Louis sat in his car and watched her house. At 2pm he grabbed his briefcase off the backseat. His fingers brushed against the fabric warped from his daughter’s baby seat.
Mrs. Allen answered the door after the second round of Louis’ knocks. Her dark ponytail was pulled up into an askew bun. Her narrow cheeks were flush. Beneath her baggy sweats, her body was an indeterminate shape.
She squinted. “What are you…”
“Did you lie to me?” Louis said.
“What are you doing back here?”
“I think you lied to me, Mrs. Allen. You’re still at home. You told me…”
“I don’t understand why you’re back here.”
“You told me you had to go to work at noon.”
“Why are you back here?”
“If you had to go to work at noon, then why are you still here? You lied to me.”
She looked at Louis’ soft, round face. Then past him. At his car, parked at the curb opposite her house. “Is that your car?”
“I don’t understand why you lied to me, Mrs. Allen.”
“I asked if that was your car.”
Louis looked back over his shoulder, as if he had to check that, yes, it was his car.
“Have you been in your car this whole time? Watching my house? In your car watching to see if I really left for work?”
“I don’t want you to miss out on this potentially lifesaving opportunity.”
“You’ve been in your car for two and half hours, watching my house?”
“See, I’m only allowed to sell these water filters to home owners especially selected by the company president. You should feel lucky, Mrs. Allen.”
“Lucky that I came back.”
“I should feel lucky?”
“I have literature right here in my briefcase, Mrs. Allen, and once you read it, you won’t ever drink tap water again. That’s a Pureway promise.”
“It’s Miss Allen. And you think I should feel lucky? You stayed in your car, watching my house… and I should feel lucky?”
“The pipes in this town were put in during the 1950s.”
“I don’t understand.”
“That’s why I’m explaining it to you. That’s six decades of erosion, Mrs., I’m sorry, Miss Allen. Six decades. And when pipes get that old…”
“I don’t understand why you came back here. Why you waited. Why did you do that?”
“I’m not just a Pureway Filtration sales rep, Miss Allen. I’m a human being. And I care. I care about your family’s health.”
“Don’t do that. Don’t give me that tired sales pitch bullshit.”
“Now, Miss Allen…”
“When someone tells you they’re not interested, you’re supposed to smile, thank them, and leave. That’s how this works. I told you at 10:30 that I’m not interested. You smiled and left. But why are you back here?”
Louis fiddled with his tie and said, “The… the pipes, you see. They’re eroding.”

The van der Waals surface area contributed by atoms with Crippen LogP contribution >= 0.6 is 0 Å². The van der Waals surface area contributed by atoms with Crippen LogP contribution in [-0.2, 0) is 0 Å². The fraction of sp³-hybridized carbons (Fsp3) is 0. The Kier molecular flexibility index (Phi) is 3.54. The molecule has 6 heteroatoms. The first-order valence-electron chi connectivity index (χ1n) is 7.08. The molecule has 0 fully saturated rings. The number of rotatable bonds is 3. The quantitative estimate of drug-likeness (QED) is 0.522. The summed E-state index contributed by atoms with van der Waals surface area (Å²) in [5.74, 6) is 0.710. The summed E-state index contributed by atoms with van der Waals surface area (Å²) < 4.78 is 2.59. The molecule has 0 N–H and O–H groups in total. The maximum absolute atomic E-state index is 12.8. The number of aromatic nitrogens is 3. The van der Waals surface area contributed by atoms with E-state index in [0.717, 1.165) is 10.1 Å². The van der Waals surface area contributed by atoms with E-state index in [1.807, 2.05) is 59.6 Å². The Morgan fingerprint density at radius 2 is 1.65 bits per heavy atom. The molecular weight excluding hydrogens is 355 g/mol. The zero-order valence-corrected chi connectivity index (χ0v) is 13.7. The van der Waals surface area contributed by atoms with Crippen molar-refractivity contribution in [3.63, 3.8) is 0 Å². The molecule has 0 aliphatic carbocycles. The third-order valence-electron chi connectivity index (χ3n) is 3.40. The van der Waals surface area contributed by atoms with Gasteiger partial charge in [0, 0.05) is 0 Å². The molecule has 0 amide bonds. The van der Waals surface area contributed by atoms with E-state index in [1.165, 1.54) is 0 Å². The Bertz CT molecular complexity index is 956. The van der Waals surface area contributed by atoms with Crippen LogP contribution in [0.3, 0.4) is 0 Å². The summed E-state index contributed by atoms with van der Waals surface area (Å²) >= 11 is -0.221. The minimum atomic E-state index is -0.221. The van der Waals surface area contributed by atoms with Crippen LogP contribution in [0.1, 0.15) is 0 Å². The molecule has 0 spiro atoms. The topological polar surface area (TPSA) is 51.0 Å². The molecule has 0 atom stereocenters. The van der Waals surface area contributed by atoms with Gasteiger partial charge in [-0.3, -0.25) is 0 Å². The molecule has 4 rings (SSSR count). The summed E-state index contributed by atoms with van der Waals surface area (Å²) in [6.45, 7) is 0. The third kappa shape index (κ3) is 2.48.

“I don’t have a family.”
“You said you care about the health of my family. I don’t have one. Miss Allen, remember?”
“I meet lots of single parents in my line of work.”
“That right?” Her arms were crossed now. She was leaning on her doorframe, a flicker of a smile crossed her face.
Louis noticed a small sore on her lips. He said, “I myself am a single father.”
“Well, Christine, my wife. Sorry, ex-wife. She has my daughter. But I make sure on visitations, our little girl only drinks from water that’s gone through the Pureway filtration system. Because…” His voice trailed off.
Miss Allen waited a moment for him to continue. He just stood there, on her doorstep, looking far away.
“Because the pipes are eroding,” she said. A trace of sympathy in her voice. “You told me the pipes are eroding.”
“That’s right. Now if I could just show you…”
Louis held his briefcase up and undid the latch, using his knee as support. He lost his balance and dropped the case in awkward slow motion. Its contents dribbled out. Miss Allen saw pamphlets with pictures of rotting pipes. Sludge and rust. Pitting and sulfide.
Louis apologized and started grabbing up handfuls of pamphlets and papers. He started shoving them back in his case. Miss Allen kneeled down with some effort and helped. One paper caught her eye. It was a drawing of a tree. A large one, dwarfing the ranch house beneath its massive limbs. Its roots were deep and thick and sturdy beneath the ground. It was in crayon.
“What is this?” Miss Allen said.
“That’s… that’s not supposed to be in there.”
Louis reached to take it from her, but Miss Allen pulled away. Her knees cracked as she stood back up, staring at the child’s drawing. She said, “Did your daughter draw this?”
Louis clicked the briefcase closed. He held one wrinkled pamphlet in his hand. “Yes, she wants to be an artist when she grows up. Here,” he held out the pamphlet. “I encourage you to read this and call the 1-800 number.”
“Can I have this?”
“Yes, I encourage you to read…”
“No, this. The drawing. May I have it?”
“Why do you want my daughter’s drawing?”
“Just… may I have it?”
Louis looked at her, unsure. There were deep wells under her eyes. Their sockets looked shallow. Louis hadn’t noticed them before. And something about the color of her flesh was off. Like a TV on the wrong setting.
“Yes,” Louis said. “You can have it.”
“But tell me, why do you want it?”
“I don’t know. It just… it speaks to me, I guess. This tree… the tree looks strong.”
She thanked Louis again and took the pamphlet. He again urged her to read it.
She said, “It’s okay. I know all about erosion.”
Miss Allen closed the door. Through the window she watched Louis drive away and disappear around the corner. She threw the pamphlet out and hung the drawing of the tree on the fridge, over her positive test results.